Jane Rosenberg (court artist) trained in the 1970s, when figurative art was deeply unfashionable at art college. “Jane Rosenberg grew up on Long Island in New York and studied art at the University of Buffalo. It was the early 1970s and “abstract art was very in. My teachers always discouraged me from doing realism. They said it’s very passé.” She did it furtively. “I was a closet portrait artist. I would sit at home with a mirror and draw myself.” (Will Pavia, Times 2021)

They told us to “look at the work of X”, which meant “copy X because he’s someone we approve of”. They would never talk about painting techniques, or admit that you could just pick a method and try it. You might go for “squared, interwoven brushstrokes,” as art historian Richard Morris describes. Or you could “block in your masses and then add detail”, like any Victorian painter.

They wanted us to decide on some subject matter (only ever referred to dismissively as “the image” – we were probably meant to select it for purely formal reasons), come up with a technique, and produce a body of work which would be judged at the end of three years. But they never told us any of this.  

Nobody mentioned that being an artist was a career, a profession or even a trade. The idea that anybody might buy our work was not on the table. My mother recalled that in her day they were taken on trips round art galleries to see what sold! These days students get seminars on marketing and being taken up by a gallery. (Start a movement, get in the papers.)

I worked on paper because I didn’t have a choice. I had no carpentry skills, had tried to make stretchers but failed miserably. Canvas was out. So were wood or Masonite panels: too heavy, expensive, large, and I didn’t know how to cut them. (Jerry Saltz, artist and art critic) 

We were all, including the girls, expected to hammer together and stretch canvases 6 foot by 6 foot. We were supposed to go out drawing carrying paper pinned to a heavy board. We couldn’t do anything on a small scale unless on the Graphics course (it used to be called Commercial Art). We were told to buy a certain kind of portfolio – huge, heavy, cardboard, with no carrying handles. Small girls couldn’t even get an arm round them. On the first day we were advised against “some kind of plastic contraption” – light, with handles. And then girls were marked down because their work was too small. I’ve thought this was unfair for 50 years. A student called Terry used house paint in buckets and created a vast painted surface several inches thick. I wonder what happened to him?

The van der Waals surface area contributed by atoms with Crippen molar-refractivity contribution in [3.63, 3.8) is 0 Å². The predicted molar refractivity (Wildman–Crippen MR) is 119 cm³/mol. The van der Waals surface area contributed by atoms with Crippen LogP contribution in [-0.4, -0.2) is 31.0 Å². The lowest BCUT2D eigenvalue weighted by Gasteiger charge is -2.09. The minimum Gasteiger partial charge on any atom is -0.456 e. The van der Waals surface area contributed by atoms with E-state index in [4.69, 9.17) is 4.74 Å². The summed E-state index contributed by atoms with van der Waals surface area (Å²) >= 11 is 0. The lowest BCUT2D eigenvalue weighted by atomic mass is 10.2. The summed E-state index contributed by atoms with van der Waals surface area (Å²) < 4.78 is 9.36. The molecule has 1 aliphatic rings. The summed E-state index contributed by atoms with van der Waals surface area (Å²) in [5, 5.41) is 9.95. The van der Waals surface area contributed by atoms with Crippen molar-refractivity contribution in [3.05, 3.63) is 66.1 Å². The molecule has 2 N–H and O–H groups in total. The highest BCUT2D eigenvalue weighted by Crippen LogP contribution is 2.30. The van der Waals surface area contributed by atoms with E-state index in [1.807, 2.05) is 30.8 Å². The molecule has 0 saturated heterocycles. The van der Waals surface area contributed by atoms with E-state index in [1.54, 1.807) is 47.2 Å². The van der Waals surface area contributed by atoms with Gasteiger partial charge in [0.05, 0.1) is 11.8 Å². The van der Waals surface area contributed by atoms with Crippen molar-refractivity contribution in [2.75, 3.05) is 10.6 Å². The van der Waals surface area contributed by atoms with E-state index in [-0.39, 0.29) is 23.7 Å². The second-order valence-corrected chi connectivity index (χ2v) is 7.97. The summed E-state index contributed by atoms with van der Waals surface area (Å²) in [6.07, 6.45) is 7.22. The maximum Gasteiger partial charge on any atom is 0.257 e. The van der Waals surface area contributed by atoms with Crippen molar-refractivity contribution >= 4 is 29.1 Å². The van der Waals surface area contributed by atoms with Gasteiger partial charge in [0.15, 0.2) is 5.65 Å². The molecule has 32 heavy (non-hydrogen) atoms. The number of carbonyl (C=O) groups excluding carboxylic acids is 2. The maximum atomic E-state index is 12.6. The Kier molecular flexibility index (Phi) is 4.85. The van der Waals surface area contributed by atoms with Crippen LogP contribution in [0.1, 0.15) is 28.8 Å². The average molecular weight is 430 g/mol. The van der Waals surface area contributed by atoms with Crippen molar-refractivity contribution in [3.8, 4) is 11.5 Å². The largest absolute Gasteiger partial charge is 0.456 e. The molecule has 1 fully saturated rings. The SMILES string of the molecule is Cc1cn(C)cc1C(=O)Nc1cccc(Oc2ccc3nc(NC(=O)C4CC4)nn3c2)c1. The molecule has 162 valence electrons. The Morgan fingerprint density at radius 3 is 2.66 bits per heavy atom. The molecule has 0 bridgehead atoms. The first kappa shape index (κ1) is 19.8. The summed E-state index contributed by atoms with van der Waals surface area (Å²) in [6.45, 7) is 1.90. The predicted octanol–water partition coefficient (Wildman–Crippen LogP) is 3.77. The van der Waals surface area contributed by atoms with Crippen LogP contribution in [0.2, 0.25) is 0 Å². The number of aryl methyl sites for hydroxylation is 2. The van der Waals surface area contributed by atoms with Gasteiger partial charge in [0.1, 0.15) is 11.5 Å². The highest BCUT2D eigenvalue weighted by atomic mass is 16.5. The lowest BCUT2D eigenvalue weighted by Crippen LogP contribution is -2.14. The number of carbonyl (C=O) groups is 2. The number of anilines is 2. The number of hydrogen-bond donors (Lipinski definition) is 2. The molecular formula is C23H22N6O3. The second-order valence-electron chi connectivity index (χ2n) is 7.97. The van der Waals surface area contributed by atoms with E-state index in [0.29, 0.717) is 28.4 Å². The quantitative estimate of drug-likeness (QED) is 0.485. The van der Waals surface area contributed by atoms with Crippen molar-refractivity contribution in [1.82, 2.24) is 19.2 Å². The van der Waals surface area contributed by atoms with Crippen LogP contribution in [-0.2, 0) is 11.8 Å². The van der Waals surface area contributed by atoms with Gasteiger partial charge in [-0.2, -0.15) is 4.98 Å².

Another favourite was Julia, who worked in thin layers that she constantly overpainted, leaving some of the under-layers showing. Catherine created Abstract Expressionist studies of erupting volcanoes, and Debbie painted mantelpieces and their contents. She wrote up in her cubicle “You can change your life. Rilke”. I thought: “How ridiculous, of course you can’t change your life.” 

We each had a tutor and met with him from time to time. Mine decided that I was an upper-class party girl and was more interested in socialising and boyfriends than doing any work. I couldn’t disagree because I was so shy I couldn’t talk to adults. I must have seemed completely uninterested. Did he ever wonder what I was doing there?

For the first few weeks of the painting course we were set to depict Platonic solids (square, sphere, cone, pyramid) and meaningless containers: boxes, milk bottles, wine bottles – in grisaille, i.e. shades of grey. It was an exercise so dull and devoid of human interest that some students got fed up and left. Perhaps that was the intention. Many had sensibly gone back to Bolton after the first year. 

After the grisaille exercise we were each given a cubicle and pretty much left alone. There was no more need to collaborate with each other – or talk to each other. Once they stopped setting us exercises I had no idea what I was meant to do. 

I felt a complete failure: the glittering social life hadn’t happened, I’d never had a boyfriend, and I felt I had no friends. Over one Easter holiday I gave up hope that I’d ever have either. It was painful. But I did have friends – Penny, Liz, Sarah, Gillian, Catherine – and who was that nice girl from Liverpool who liked CS Lewis and got married in a white lace catsuit? 

I burned out. Living in a bedsit didn’t help. I hated walking along streets alone. I couldn’t make the effort any more. I stopped speaking to people, so naturally nobody spoke to me. I thought life would be like that for ever.

When not living in a bedsit, I lived with my parents. From Day One, they never asked me what the other students were like, what I had done that day, who were my friends. I didn’t talk about my day to day life to anyone. At boarding school or university, their children were out of sight, out of mind – but they continued this policy when I was right there, day after day.